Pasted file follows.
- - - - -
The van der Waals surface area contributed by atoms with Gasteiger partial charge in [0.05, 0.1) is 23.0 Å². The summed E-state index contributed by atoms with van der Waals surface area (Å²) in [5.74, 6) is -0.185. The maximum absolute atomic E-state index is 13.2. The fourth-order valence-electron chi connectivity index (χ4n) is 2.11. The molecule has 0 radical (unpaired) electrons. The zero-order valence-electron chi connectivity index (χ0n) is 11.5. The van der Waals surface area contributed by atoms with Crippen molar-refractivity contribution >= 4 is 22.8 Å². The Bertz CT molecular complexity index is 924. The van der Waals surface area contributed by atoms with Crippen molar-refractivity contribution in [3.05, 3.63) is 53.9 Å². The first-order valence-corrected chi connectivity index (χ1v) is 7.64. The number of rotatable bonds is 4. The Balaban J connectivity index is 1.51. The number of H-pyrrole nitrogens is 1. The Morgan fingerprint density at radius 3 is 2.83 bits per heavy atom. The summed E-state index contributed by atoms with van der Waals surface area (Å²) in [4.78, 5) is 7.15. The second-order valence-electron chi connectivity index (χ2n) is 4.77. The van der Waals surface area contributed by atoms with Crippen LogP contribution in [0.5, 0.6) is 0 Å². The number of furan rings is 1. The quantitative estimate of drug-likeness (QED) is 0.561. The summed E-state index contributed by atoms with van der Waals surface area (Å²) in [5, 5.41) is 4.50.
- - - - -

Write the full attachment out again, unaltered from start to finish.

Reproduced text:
The van der Waals surface area contributed by atoms with Gasteiger partial charge in [0.05, 0.1) is 23.0 Å². The summed E-state index contributed by atoms with van der Waals surface area (Å²) in [5.74, 6) is -0.185. The maximum absolute atomic E-state index is 13.2. The fourth-order valence-electron chi connectivity index (χ4n) is 2.11. The molecule has 0 radical (unpaired) electrons. The zero-order valence-electron chi connectivity index (χ0n) is 11.5. The van der Waals surface area contributed by atoms with Crippen molar-refractivity contribution >= 4 is 22.8 Å². The Bertz CT molecular complexity index is 924. The van der Waals surface area contributed by atoms with Crippen molar-refractivity contribution in [3.05, 3.63) is 53.9 Å². The first-order valence-corrected chi connectivity index (χ1v) is 7.64. The number of rotatable bonds is 4. The Balaban J connectivity index is 1.51. The number of H-pyrrole nitrogens is 1. The Morgan fingerprint density at radius 3 is 2.83 bits per heavy atom. The summed E-state index contributed by atoms with van der Waals surface area (Å²) in [4.78, 5) is 7.15. The second-order valence-electron chi connectivity index (χ2n) is 4.77. The van der Waals surface area contributed by atoms with Crippen LogP contribution in [0.5, 0.6) is 0 Å². The number of furan rings is 1. The quantitative estimate of drug-likeness (QED) is 0.561. The summed E-state index contributed by atoms with van der Waals surface area (Å²) in [5, 5.41) is 4.50.